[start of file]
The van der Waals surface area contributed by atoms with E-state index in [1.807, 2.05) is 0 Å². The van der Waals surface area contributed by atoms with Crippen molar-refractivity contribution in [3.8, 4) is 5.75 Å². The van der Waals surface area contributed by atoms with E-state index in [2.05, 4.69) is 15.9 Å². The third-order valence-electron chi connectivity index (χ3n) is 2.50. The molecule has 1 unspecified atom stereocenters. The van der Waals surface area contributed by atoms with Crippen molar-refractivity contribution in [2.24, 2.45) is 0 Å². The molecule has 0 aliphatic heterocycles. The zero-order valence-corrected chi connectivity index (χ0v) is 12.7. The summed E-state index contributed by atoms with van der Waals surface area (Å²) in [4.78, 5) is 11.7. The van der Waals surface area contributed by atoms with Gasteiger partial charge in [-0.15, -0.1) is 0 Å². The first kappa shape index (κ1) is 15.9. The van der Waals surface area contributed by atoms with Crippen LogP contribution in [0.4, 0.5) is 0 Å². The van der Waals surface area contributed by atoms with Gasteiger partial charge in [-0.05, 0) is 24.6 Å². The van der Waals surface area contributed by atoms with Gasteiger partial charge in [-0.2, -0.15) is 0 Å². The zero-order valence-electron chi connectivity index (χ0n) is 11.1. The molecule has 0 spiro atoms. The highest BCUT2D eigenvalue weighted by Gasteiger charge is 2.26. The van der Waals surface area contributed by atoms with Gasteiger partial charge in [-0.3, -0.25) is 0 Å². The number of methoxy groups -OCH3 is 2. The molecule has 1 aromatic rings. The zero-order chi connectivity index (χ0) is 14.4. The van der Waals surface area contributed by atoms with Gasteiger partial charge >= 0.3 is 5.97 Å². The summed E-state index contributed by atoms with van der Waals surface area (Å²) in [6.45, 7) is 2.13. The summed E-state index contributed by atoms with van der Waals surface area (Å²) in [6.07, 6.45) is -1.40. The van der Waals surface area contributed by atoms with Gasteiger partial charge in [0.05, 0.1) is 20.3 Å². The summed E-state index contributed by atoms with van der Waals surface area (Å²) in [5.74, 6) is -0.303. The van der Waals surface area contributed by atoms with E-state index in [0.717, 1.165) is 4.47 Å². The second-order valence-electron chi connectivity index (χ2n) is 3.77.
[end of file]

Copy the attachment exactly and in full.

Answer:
The van der Waals surface area contributed by atoms with E-state index in [1.807, 2.05) is 0 Å². The van der Waals surface area contributed by atoms with Crippen molar-refractivity contribution in [3.8, 4) is 5.75 Å². The van der Waals surface area contributed by atoms with E-state index in [2.05, 4.69) is 15.9 Å². The third-order valence-electron chi connectivity index (χ3n) is 2.50. The molecule has 1 unspecified atom stereocenters. The van der Waals surface area contributed by atoms with Crippen molar-refractivity contribution in [2.24, 2.45) is 0 Å². The molecule has 0 aliphatic heterocycles. The zero-order valence-corrected chi connectivity index (χ0v) is 12.7. The summed E-state index contributed by atoms with van der Waals surface area (Å²) in [4.78, 5) is 11.7. The van der Waals surface area contributed by atoms with Gasteiger partial charge in [-0.15, -0.1) is 0 Å². The first kappa shape index (κ1) is 15.9. The van der Waals surface area contributed by atoms with Crippen LogP contribution in [0.4, 0.5) is 0 Å². The van der Waals surface area contributed by atoms with Gasteiger partial charge in [-0.05, 0) is 24.6 Å². The van der Waals surface area contributed by atoms with Gasteiger partial charge in [-0.2, -0.15) is 0 Å². The zero-order valence-electron chi connectivity index (χ0n) is 11.1. The molecule has 0 spiro atoms. The highest BCUT2D eigenvalue weighted by Gasteiger charge is 2.26. The van der Waals surface area contributed by atoms with Gasteiger partial charge in [-0.3, -0.25) is 0 Å². The number of methoxy groups -OCH3 is 2. The molecule has 1 aromatic rings. The zero-order chi connectivity index (χ0) is 14.4. The van der Waals surface area contributed by atoms with Gasteiger partial charge >= 0.3 is 5.97 Å². The summed E-state index contributed by atoms with van der Waals surface area (Å²) in [6.45, 7) is 2.13. The summed E-state index contributed by atoms with van der Waals surface area (Å²) in [6.07, 6.45) is -1.40. The van der Waals surface area contributed by atoms with Gasteiger partial charge in [0.05, 0.1) is 20.3 Å². The summed E-state index contributed by atoms with van der Waals surface area (Å²) in [5.74, 6) is -0.303. The van der Waals surface area contributed by atoms with E-state index in [0.717, 1.165) is 4.47 Å². The second-order valence-electron chi connectivity index (χ2n) is 3.77.